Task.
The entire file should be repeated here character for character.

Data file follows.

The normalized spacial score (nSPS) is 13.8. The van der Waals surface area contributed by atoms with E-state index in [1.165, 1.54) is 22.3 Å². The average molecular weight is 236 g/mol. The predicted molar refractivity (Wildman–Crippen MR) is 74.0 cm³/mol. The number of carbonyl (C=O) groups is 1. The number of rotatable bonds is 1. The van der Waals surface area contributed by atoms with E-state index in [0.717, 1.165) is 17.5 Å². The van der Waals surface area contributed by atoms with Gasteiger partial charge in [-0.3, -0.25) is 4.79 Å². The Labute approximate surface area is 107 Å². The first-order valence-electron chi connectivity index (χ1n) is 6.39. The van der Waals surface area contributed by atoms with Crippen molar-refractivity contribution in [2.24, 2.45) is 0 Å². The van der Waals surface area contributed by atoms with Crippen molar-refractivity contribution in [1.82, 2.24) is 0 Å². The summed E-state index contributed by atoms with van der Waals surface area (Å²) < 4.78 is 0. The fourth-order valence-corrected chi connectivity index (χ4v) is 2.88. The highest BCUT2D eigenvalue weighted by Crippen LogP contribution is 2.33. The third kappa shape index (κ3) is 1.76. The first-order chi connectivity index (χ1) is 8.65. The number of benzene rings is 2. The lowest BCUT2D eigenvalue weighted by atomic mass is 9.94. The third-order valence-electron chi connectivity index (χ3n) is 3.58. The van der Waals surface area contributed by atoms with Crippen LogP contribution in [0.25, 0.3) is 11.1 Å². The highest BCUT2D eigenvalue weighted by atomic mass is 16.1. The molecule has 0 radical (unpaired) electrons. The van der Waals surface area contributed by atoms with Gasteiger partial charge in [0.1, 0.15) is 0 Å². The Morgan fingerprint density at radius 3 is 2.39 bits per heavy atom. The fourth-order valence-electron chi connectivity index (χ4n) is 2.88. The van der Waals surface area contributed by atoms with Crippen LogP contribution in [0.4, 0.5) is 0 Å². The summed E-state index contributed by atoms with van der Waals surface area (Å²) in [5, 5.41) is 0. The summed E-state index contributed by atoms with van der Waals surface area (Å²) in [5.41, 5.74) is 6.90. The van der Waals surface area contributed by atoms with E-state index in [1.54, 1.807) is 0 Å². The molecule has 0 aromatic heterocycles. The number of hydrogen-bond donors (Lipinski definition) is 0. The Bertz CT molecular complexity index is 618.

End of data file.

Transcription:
The normalized spacial score (nSPS) is 13.8. The van der Waals surface area contributed by atoms with E-state index in [1.165, 1.54) is 22.3 Å². The average molecular weight is 236 g/mol. The predicted molar refractivity (Wildman–Crippen MR) is 74.0 cm³/mol. The number of carbonyl (C=O) groups is 1. The number of rotatable bonds is 1. The van der Waals surface area contributed by atoms with E-state index in [0.717, 1.165) is 17.5 Å². The van der Waals surface area contributed by atoms with Gasteiger partial charge in [-0.3, -0.25) is 4.79 Å². The Labute approximate surface area is 107 Å². The first-order valence-electron chi connectivity index (χ1n) is 6.39. The van der Waals surface area contributed by atoms with Crippen molar-refractivity contribution in [2.24, 2.45) is 0 Å². The van der Waals surface area contributed by atoms with Crippen molar-refractivity contribution in [1.82, 2.24) is 0 Å². The summed E-state index contributed by atoms with van der Waals surface area (Å²) < 4.78 is 0. The fourth-order valence-corrected chi connectivity index (χ4v) is 2.88. The highest BCUT2D eigenvalue weighted by Crippen LogP contribution is 2.33. The third kappa shape index (κ3) is 1.76. The first-order chi connectivity index (χ1) is 8.65. The number of benzene rings is 2. The lowest BCUT2D eigenvalue weighted by atomic mass is 9.94. The third-order valence-electron chi connectivity index (χ3n) is 3.58. The van der Waals surface area contributed by atoms with Crippen LogP contribution in [0.25, 0.3) is 11.1 Å². The highest BCUT2D eigenvalue weighted by atomic mass is 16.1. The molecule has 0 radical (unpaired) electrons. The van der Waals surface area contributed by atoms with Gasteiger partial charge in [0.1, 0.15) is 0 Å². The Morgan fingerprint density at radius 3 is 2.39 bits per heavy atom. The fourth-order valence-electron chi connectivity index (χ4n) is 2.88. The van der Waals surface area contributed by atoms with Crippen LogP contribution in [0.4, 0.5) is 0 Å². The summed E-state index contributed by atoms with van der Waals surface area (Å²) in [5, 5.41) is 0. The summed E-state index contributed by atoms with van der Waals surface area (Å²) in [5.41, 5.74) is 6.90. The van der Waals surface area contributed by atoms with E-state index in [1.54, 1.807) is 0 Å². The molecule has 0 aromatic heterocycles. The number of hydrogen-bond donors (Lipinski definition) is 0. The Bertz CT molecular complexity index is 618.